Minn. Ad Puts Target At Center Of Campaign Finance Controversy

It put tens of thousands of dollars behind the bid by a GOP gubernatorial candidate.

WASHINGTON -- As a Senate vote this afternoon effectively blocked consideration of the DISCLOSE bill that would put restrictions on some special interest groups' political giving, public disclosure of corporate political money was causing controversy in Minnesota.

Target -- the high-style discount chain -- helped to pay for a TV ad endorsing a candidate for governor. Word of that is causing the retailer some problems.

The ad, which you can see above and online here, gives a full-throated endorsement to Republican gubernatorial candidate Tom Emmer. "Working to grow jobs. Getting government out of the way. Tom Emmer, the fighter Minnesota needs," the narrator declares.

The group behind the ad is called Minnesota Forward. And the main money behind Minnesota Forward comes from seven companies -- $100,000 from each of them. Target is on that donor list. It also gave Minnesota Forward $50,000 worth of help with branding.

The consultant behind Minnesota Forward is Brian McClung. He tells NPR that the group was made possible by the Supreme Court decision to allow corporate political spending. And, says McClung, companies weigh their priorities when they give money for ads such as that aired by Minnesota Forward.

"Some decisions might upset some folks," McClung says, "but they have to make a decision overall on what they think is the right direction for their business and the community that they're in."

And that's how Target got in a jam.

Emmer is well known as a hardline conservative on social issues. For instance; he opposes gay marriage -- a stance that angers some of Target's employees and customers. The company has been known for its gay-friendly employment policies.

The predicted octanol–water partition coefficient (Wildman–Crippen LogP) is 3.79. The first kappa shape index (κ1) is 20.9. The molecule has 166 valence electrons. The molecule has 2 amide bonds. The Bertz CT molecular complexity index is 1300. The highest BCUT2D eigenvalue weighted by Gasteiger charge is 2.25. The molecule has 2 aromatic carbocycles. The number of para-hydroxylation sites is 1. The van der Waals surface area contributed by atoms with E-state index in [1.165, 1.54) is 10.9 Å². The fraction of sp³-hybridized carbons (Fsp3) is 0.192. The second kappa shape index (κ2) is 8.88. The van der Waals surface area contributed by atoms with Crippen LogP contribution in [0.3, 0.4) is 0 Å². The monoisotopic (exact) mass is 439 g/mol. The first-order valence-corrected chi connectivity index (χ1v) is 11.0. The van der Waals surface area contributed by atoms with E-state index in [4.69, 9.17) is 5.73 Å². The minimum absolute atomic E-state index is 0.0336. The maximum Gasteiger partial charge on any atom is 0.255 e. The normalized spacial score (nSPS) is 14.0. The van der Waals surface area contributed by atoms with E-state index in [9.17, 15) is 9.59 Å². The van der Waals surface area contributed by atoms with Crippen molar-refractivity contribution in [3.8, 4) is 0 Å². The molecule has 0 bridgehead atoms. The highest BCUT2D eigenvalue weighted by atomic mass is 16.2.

Target CEO Gregg Steinhafel tried to address such concerns today with a letter to employees. He wrote, that "inclusiveness remains a core value of our company." That said, he added, "I consider it my responsibility to create conditions in which Target can thrive." And Minnesota Forward has pegged Emmer as the pro-growth candidate.

It's exactly this kind of story that makes some corporate leaders worry about sending money into the political fray.

Larry Norton, a former counsel to the Federal Election Commission, says American business seems to be in wait-and-see mode -- for now. But, he adds, "I do think you're going to see a significant uptick in the coming months, in election-related advertising funded by unions, funded by major trade associations and other business organizations."

And when that uptick comes, he says, there's going to be one question asked over & over: "If we make this contribution to you, are you going to have to disclose that we gave it to you?"

Right now, with an ad like the one from Minnesota Forward, the answer is "probably." The company's name probably would be disclosed. Under the DISCLOSE bill, Norton says, the answer would have been a definite "yes."

Copyright 2010 National Public Radio. To see more, visit http://www.npr.org/.

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